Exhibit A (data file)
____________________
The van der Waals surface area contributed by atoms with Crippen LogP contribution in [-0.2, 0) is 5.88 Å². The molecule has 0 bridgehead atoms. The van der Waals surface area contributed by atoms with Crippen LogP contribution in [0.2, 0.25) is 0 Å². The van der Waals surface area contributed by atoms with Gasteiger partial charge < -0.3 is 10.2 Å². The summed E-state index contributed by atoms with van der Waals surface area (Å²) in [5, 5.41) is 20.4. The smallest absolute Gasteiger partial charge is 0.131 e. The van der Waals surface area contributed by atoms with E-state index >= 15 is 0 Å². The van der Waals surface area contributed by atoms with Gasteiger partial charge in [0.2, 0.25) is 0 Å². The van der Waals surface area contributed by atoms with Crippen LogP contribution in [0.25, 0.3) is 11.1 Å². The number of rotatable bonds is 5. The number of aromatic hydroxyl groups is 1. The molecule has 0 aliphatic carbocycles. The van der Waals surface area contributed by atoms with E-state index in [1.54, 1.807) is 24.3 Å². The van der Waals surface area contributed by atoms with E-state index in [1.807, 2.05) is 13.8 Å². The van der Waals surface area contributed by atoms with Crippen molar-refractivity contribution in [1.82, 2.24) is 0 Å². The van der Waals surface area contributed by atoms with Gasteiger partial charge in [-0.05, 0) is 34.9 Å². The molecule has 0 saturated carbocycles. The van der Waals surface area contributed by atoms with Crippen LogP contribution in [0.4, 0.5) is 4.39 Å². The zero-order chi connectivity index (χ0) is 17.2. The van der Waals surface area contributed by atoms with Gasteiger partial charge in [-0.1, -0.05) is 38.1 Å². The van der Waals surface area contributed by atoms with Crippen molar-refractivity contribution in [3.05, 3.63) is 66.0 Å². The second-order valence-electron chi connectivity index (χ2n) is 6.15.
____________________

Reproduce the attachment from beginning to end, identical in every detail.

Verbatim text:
The van der Waals surface area contributed by atoms with Crippen LogP contribution in [-0.2, 0) is 5.88 Å². The molecule has 0 bridgehead atoms. The van der Waals surface area contributed by atoms with Crippen LogP contribution in [0.2, 0.25) is 0 Å². The van der Waals surface area contributed by atoms with Gasteiger partial charge < -0.3 is 10.2 Å². The summed E-state index contributed by atoms with van der Waals surface area (Å²) in [5, 5.41) is 20.4. The smallest absolute Gasteiger partial charge is 0.131 e. The van der Waals surface area contributed by atoms with E-state index >= 15 is 0 Å². The van der Waals surface area contributed by atoms with Gasteiger partial charge in [0.2, 0.25) is 0 Å². The van der Waals surface area contributed by atoms with Crippen LogP contribution in [0.25, 0.3) is 11.1 Å². The number of rotatable bonds is 5. The number of aromatic hydroxyl groups is 1. The molecule has 0 aliphatic carbocycles. The van der Waals surface area contributed by atoms with E-state index in [1.54, 1.807) is 24.3 Å². The van der Waals surface area contributed by atoms with E-state index in [1.807, 2.05) is 13.8 Å². The van der Waals surface area contributed by atoms with Crippen molar-refractivity contribution in [1.82, 2.24) is 0 Å². The van der Waals surface area contributed by atoms with Gasteiger partial charge in [-0.05, 0) is 34.9 Å². The molecule has 0 saturated carbocycles. The van der Waals surface area contributed by atoms with Crippen LogP contribution in [0.4, 0.5) is 4.39 Å². The zero-order chi connectivity index (χ0) is 17.2. The van der Waals surface area contributed by atoms with Gasteiger partial charge in [-0.1, -0.05) is 38.1 Å². The van der Waals surface area contributed by atoms with Crippen molar-refractivity contribution in [3.05, 3.63) is 66.0 Å². The second-order valence-electron chi connectivity index (χ2n) is 6.15.